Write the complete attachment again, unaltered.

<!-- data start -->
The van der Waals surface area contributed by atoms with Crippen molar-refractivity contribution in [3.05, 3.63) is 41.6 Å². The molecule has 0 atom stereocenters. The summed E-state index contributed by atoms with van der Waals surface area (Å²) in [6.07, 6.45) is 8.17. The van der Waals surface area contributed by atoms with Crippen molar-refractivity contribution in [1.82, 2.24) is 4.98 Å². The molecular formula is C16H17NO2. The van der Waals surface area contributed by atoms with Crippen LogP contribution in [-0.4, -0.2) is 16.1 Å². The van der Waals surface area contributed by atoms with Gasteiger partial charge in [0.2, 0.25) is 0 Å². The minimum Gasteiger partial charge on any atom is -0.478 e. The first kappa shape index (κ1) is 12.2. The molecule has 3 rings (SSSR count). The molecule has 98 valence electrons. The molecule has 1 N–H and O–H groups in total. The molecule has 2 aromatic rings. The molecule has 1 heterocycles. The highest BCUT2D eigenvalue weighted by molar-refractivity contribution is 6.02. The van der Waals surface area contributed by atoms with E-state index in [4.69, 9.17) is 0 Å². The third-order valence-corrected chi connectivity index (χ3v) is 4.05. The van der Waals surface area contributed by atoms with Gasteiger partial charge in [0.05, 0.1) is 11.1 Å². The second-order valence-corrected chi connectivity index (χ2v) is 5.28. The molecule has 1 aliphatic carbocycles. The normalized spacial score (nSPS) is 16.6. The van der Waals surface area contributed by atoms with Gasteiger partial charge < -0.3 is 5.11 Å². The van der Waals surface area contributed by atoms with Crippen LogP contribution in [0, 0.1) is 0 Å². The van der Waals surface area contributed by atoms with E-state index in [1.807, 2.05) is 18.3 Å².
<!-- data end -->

The van der Waals surface area contributed by atoms with Crippen molar-refractivity contribution in [3.05, 3.63) is 41.6 Å². The molecule has 0 atom stereocenters. The summed E-state index contributed by atoms with van der Waals surface area (Å²) in [6.07, 6.45) is 8.17. The van der Waals surface area contributed by atoms with Crippen molar-refractivity contribution in [1.82, 2.24) is 4.98 Å². The molecular formula is C16H17NO2. The van der Waals surface area contributed by atoms with Crippen LogP contribution in [-0.4, -0.2) is 16.1 Å². The van der Waals surface area contributed by atoms with Gasteiger partial charge in [0.2, 0.25) is 0 Å². The minimum Gasteiger partial charge on any atom is -0.478 e. The first kappa shape index (κ1) is 12.2. The molecule has 3 rings (SSSR count). The molecule has 98 valence electrons. The molecule has 1 N–H and O–H groups in total. The molecule has 2 aromatic rings. The molecule has 1 heterocycles. The highest BCUT2D eigenvalue weighted by molar-refractivity contribution is 6.02. The van der Waals surface area contributed by atoms with E-state index in [4.69, 9.17) is 0 Å². The third-order valence-corrected chi connectivity index (χ3v) is 4.05. The van der Waals surface area contributed by atoms with Gasteiger partial charge in [0.05, 0.1) is 11.1 Å². The second-order valence-corrected chi connectivity index (χ2v) is 5.28. The molecule has 1 aliphatic carbocycles. The normalized spacial score (nSPS) is 16.6. The van der Waals surface area contributed by atoms with Gasteiger partial charge < -0.3 is 5.11 Å². The van der Waals surface area contributed by atoms with Crippen LogP contribution in [0, 0.1) is 0 Å². The van der Waals surface area contributed by atoms with E-state index in [1.807, 2.05) is 18.3 Å².